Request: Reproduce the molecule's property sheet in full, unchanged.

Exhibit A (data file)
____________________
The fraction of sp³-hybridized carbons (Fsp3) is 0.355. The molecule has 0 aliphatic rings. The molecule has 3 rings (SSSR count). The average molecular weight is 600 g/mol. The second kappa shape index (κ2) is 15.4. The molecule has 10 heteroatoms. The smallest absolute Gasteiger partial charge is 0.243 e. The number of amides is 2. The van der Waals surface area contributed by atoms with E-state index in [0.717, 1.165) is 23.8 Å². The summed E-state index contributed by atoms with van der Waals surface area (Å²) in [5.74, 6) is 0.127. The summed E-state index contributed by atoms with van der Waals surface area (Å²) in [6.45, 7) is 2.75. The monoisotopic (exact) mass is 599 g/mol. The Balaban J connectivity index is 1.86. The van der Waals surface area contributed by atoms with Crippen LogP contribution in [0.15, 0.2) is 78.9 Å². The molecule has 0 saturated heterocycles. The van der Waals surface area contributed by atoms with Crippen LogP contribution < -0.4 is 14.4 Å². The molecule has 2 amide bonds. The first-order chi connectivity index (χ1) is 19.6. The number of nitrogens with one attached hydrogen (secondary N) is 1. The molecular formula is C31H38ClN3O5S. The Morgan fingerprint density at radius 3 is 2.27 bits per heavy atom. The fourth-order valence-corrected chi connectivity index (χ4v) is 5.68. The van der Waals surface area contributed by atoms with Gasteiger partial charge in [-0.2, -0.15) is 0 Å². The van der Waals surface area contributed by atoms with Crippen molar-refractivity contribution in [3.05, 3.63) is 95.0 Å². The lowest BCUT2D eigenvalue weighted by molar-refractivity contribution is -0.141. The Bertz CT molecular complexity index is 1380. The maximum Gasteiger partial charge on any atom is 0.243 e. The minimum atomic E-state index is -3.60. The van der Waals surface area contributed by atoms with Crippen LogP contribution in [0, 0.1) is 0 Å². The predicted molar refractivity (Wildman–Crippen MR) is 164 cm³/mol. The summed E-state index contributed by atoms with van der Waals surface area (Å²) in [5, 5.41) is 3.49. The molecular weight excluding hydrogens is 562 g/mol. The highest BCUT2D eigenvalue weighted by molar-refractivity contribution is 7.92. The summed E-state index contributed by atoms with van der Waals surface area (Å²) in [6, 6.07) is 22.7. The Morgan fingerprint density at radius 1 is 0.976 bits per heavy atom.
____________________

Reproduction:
The fraction of sp³-hybridized carbons (Fsp3) is 0.355. The molecule has 0 aliphatic rings. The molecule has 3 rings (SSSR count). The average molecular weight is 600 g/mol. The second kappa shape index (κ2) is 15.4. The molecule has 10 heteroatoms. The smallest absolute Gasteiger partial charge is 0.243 e. The number of amides is 2. The van der Waals surface area contributed by atoms with E-state index in [0.717, 1.165) is 23.8 Å². The summed E-state index contributed by atoms with van der Waals surface area (Å²) in [5.74, 6) is 0.127. The summed E-state index contributed by atoms with van der Waals surface area (Å²) in [6.45, 7) is 2.75. The monoisotopic (exact) mass is 599 g/mol. The Balaban J connectivity index is 1.86. The van der Waals surface area contributed by atoms with Crippen LogP contribution in [0.15, 0.2) is 78.9 Å². The molecule has 0 saturated heterocycles. The van der Waals surface area contributed by atoms with Crippen LogP contribution < -0.4 is 14.4 Å². The molecule has 2 amide bonds. The first-order chi connectivity index (χ1) is 19.6. The number of nitrogens with one attached hydrogen (secondary N) is 1. The molecular formula is C31H38ClN3O5S. The Morgan fingerprint density at radius 3 is 2.27 bits per heavy atom. The fourth-order valence-corrected chi connectivity index (χ4v) is 5.68. The van der Waals surface area contributed by atoms with Gasteiger partial charge in [-0.2, -0.15) is 0 Å². The van der Waals surface area contributed by atoms with Crippen molar-refractivity contribution in [3.05, 3.63) is 95.0 Å². The lowest BCUT2D eigenvalue weighted by molar-refractivity contribution is -0.141. The Bertz CT molecular complexity index is 1380. The maximum Gasteiger partial charge on any atom is 0.243 e. The minimum atomic E-state index is -3.60. The van der Waals surface area contributed by atoms with Crippen LogP contribution in [0, 0.1) is 0 Å². The predicted molar refractivity (Wildman–Crippen MR) is 164 cm³/mol. The summed E-state index contributed by atoms with van der Waals surface area (Å²) in [5, 5.41) is 3.49. The molecular weight excluding hydrogens is 562 g/mol. The highest BCUT2D eigenvalue weighted by molar-refractivity contribution is 7.92. The summed E-state index contributed by atoms with van der Waals surface area (Å²) in [6, 6.07) is 22.7. The Morgan fingerprint density at radius 1 is 0.976 bits per heavy atom.